One of the formulations, a new three-in-one treatment for children, will cost about 16 cents per day, or $60 annually, according to the foundation. (Clinton Foundation release, 11/30). The antiretrovirals will be supplied directly to countries' governments and then will be distributed through public health programs and HIV prevention programs (AP/Forbes, 11/30). 

Australia gives $215m more to AIDS fight


grantThe Australian government will spend an additional $215 million as part of a commitment to fight the spread of AIDS in the Asia-Pacific region.

Foreign Minister Alexander Downer said the additional commitment would go towards meeting the $600 million promise to fight HIV and AIDS.

This includes $65 million over eight years to help local authorities reduce the likelihood of HIV infection among injecting drug users in Burma, Vietnam, two southern Chinese provinces, Cambodia, Laos and the Philippines.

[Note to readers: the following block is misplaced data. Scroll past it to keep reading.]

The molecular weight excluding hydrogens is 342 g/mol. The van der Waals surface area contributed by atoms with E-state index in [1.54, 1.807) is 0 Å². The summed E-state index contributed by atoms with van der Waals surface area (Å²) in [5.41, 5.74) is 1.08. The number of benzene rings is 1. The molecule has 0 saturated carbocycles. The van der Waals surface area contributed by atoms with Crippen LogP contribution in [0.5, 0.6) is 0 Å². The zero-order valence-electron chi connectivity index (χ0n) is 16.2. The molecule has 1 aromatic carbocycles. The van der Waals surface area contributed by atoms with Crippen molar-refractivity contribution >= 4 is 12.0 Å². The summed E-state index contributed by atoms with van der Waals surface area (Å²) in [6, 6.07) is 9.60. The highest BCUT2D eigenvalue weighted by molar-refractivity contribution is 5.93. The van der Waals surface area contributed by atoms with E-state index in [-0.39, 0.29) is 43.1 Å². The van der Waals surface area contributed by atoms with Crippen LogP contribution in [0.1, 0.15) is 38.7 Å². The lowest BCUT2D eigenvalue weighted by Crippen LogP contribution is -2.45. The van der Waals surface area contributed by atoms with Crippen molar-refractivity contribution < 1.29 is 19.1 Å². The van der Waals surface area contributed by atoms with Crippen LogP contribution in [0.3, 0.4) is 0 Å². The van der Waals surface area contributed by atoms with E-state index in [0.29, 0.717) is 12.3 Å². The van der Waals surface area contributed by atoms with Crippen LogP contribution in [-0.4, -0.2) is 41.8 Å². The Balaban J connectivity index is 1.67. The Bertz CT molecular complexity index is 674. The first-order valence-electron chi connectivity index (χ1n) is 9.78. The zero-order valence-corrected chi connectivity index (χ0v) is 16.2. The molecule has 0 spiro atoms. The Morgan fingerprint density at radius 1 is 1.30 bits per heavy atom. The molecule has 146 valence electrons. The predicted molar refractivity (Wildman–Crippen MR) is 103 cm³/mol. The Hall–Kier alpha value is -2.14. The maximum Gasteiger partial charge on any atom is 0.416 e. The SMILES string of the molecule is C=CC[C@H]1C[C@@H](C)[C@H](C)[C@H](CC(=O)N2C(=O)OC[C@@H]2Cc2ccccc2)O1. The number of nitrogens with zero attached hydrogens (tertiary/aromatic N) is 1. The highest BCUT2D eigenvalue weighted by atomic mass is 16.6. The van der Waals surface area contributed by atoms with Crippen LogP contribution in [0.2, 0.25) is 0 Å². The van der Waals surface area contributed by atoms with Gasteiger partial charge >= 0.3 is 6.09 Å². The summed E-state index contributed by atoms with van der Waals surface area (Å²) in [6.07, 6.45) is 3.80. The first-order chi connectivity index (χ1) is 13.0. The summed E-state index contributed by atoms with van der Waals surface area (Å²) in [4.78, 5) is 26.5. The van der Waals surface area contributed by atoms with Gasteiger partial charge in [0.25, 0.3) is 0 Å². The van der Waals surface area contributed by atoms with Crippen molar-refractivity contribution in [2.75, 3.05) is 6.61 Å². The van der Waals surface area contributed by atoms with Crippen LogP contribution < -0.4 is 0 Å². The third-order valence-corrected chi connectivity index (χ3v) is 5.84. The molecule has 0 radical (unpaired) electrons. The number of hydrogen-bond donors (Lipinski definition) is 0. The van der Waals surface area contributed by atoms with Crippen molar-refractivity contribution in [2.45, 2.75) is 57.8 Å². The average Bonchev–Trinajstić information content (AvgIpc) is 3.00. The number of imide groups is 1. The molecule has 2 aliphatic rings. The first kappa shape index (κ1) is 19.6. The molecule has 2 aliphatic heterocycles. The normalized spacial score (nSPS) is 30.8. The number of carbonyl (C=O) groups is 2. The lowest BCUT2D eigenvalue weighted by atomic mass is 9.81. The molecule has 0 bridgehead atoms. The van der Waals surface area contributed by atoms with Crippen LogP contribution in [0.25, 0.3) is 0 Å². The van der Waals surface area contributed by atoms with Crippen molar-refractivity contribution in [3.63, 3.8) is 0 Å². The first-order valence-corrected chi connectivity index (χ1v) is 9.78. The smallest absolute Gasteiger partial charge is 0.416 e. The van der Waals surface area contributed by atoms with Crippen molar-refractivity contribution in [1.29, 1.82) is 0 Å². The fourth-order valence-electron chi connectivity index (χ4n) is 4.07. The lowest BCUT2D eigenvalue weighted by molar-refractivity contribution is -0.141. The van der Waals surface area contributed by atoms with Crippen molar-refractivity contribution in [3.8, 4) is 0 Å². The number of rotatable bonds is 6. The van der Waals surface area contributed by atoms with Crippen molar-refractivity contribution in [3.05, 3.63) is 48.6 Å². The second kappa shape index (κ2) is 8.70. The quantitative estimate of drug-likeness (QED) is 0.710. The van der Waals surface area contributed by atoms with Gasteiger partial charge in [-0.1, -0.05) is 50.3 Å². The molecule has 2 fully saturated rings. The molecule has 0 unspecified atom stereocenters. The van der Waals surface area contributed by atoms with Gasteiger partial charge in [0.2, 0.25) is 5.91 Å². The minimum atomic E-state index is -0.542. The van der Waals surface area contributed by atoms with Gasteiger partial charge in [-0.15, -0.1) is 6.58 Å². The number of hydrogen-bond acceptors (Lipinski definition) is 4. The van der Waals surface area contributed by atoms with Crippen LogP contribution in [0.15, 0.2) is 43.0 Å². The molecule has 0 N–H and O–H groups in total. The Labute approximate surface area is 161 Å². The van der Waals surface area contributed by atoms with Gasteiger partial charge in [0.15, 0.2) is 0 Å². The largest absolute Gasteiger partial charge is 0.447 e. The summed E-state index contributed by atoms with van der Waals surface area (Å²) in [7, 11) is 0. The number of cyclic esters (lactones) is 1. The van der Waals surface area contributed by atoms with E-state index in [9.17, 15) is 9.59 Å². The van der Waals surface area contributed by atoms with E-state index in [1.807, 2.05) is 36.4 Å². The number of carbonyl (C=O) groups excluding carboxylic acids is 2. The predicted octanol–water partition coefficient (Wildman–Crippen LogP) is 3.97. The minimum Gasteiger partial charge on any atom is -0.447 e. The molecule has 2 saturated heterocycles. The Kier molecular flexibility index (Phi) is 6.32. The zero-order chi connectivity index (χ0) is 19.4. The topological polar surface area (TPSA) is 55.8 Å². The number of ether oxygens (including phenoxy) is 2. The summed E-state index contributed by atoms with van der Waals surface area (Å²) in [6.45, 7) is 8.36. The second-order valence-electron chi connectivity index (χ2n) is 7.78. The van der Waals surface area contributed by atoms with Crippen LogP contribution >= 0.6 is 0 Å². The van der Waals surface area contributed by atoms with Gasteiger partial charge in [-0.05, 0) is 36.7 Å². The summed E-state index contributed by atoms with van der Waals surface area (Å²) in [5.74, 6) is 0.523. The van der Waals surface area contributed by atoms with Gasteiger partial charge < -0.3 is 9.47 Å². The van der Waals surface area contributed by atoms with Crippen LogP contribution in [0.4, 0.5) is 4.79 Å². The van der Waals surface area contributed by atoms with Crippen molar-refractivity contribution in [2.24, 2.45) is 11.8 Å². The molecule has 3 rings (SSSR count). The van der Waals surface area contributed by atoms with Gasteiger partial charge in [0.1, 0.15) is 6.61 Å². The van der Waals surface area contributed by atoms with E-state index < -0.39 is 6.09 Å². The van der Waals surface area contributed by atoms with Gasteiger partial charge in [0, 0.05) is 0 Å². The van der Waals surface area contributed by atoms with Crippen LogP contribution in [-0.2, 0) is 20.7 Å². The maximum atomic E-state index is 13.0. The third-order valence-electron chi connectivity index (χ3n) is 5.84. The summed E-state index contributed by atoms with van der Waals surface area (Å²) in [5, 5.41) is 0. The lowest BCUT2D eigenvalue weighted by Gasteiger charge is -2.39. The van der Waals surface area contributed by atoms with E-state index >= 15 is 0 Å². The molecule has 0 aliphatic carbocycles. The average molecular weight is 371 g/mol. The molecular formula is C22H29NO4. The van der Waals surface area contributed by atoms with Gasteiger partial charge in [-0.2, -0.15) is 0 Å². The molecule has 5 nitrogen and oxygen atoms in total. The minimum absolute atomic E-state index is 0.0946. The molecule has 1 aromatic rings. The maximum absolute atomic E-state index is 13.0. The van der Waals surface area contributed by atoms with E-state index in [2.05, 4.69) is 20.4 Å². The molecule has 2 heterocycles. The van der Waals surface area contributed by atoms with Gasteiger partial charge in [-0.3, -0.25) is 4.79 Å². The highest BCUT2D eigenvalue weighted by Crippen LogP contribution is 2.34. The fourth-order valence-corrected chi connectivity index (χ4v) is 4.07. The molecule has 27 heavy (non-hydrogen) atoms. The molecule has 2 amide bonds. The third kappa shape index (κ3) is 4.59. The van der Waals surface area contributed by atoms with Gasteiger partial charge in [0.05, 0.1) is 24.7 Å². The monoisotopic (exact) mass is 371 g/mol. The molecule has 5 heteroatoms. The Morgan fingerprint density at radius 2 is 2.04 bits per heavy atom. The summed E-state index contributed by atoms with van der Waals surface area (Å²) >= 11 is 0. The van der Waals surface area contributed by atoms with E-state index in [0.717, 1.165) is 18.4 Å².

This will double the programs already currently in place in these countries.

Tories confirm new AIDS funding of $120M

fund raisingCANDA - The federal government chose World AIDS Day to announce its long-awaited HIV-AIDS initiative package, pledging to spend an extra $120 million this year.

International Co-operation Minister Josée Verner made the announcement at a news conference in Montreal on Friday.

"We subscribe to this year's theme, which is to put a stop to AIDS," she said in French. "The new Canadian government is determined to play a very important role in combatting AIDS."

AIDS activists had expected the funding to materialize during the World AIDS conference in Toronto in mid-August.

Rich countries undermine WTO medicines deal

oxfamGENEVA (AFP) - Several charities have accused rich countries of undermining a World Trade Organisation agreement to improve access for the world's poorest people to cheaper drugs against diseases such as HIV/AIDS.

The rules were set up by the WTO's 149 members at Doha, Qatar in 2001 to grant poor nations threatened by serious diseases a temporary exemption from international laws protecting intellectual property rights on medicines.

The British charity Oxfam said developed countries had done "nothing or very little" to meet their obligations and had even undermined the agreement in some cases.
SurinamePARAMARIBO, Suriname: Promising additional funds if necessary, the Netherlands has donated 303,300 euros towards several HIV/AIDS projects in Suriname.